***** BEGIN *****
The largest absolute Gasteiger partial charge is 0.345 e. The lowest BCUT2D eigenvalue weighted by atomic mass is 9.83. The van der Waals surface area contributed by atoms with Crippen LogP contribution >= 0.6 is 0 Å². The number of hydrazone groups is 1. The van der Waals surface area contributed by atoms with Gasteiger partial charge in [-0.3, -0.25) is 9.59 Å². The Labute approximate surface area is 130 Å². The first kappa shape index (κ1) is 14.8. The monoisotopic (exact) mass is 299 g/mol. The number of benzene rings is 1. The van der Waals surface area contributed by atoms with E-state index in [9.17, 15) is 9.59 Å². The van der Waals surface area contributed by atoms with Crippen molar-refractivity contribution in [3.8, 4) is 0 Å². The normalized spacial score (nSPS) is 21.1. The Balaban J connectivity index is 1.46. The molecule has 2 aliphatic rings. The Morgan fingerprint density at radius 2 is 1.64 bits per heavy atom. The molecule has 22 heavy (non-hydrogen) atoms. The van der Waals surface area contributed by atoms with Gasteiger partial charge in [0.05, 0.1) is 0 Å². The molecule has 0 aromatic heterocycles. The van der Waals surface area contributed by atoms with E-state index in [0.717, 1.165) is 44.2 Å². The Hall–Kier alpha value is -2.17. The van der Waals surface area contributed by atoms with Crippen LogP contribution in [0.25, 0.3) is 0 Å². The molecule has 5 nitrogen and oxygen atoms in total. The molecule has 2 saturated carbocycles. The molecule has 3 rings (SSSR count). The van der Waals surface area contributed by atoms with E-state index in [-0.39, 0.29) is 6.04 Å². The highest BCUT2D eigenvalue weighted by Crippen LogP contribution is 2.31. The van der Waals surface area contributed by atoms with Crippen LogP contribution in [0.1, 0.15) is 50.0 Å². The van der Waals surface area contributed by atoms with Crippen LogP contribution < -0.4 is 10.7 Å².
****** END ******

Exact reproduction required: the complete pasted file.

The largest absolute Gasteiger partial charge is 0.345 e. The lowest BCUT2D eigenvalue weighted by atomic mass is 9.83. The van der Waals surface area contributed by atoms with Crippen LogP contribution >= 0.6 is 0 Å². The number of hydrazone groups is 1. The van der Waals surface area contributed by atoms with Gasteiger partial charge in [-0.3, -0.25) is 9.59 Å². The Labute approximate surface area is 130 Å². The first kappa shape index (κ1) is 14.8. The monoisotopic (exact) mass is 299 g/mol. The number of benzene rings is 1. The van der Waals surface area contributed by atoms with E-state index in [9.17, 15) is 9.59 Å². The van der Waals surface area contributed by atoms with Crippen molar-refractivity contribution in [3.8, 4) is 0 Å². The normalized spacial score (nSPS) is 21.1. The Balaban J connectivity index is 1.46. The molecule has 2 aliphatic rings. The Morgan fingerprint density at radius 2 is 1.64 bits per heavy atom. The molecule has 22 heavy (non-hydrogen) atoms. The van der Waals surface area contributed by atoms with Gasteiger partial charge in [0.05, 0.1) is 0 Å². The molecule has 0 aromatic heterocycles. The van der Waals surface area contributed by atoms with E-state index in [0.717, 1.165) is 44.2 Å². The Hall–Kier alpha value is -2.17. The van der Waals surface area contributed by atoms with Crippen LogP contribution in [0.25, 0.3) is 0 Å². The molecule has 5 nitrogen and oxygen atoms in total. The molecule has 2 saturated carbocycles. The molecule has 3 rings (SSSR count). The van der Waals surface area contributed by atoms with E-state index in [-0.39, 0.29) is 6.04 Å². The highest BCUT2D eigenvalue weighted by Crippen LogP contribution is 2.31. The van der Waals surface area contributed by atoms with Crippen LogP contribution in [0.1, 0.15) is 50.0 Å². The van der Waals surface area contributed by atoms with Crippen LogP contribution < -0.4 is 10.7 Å².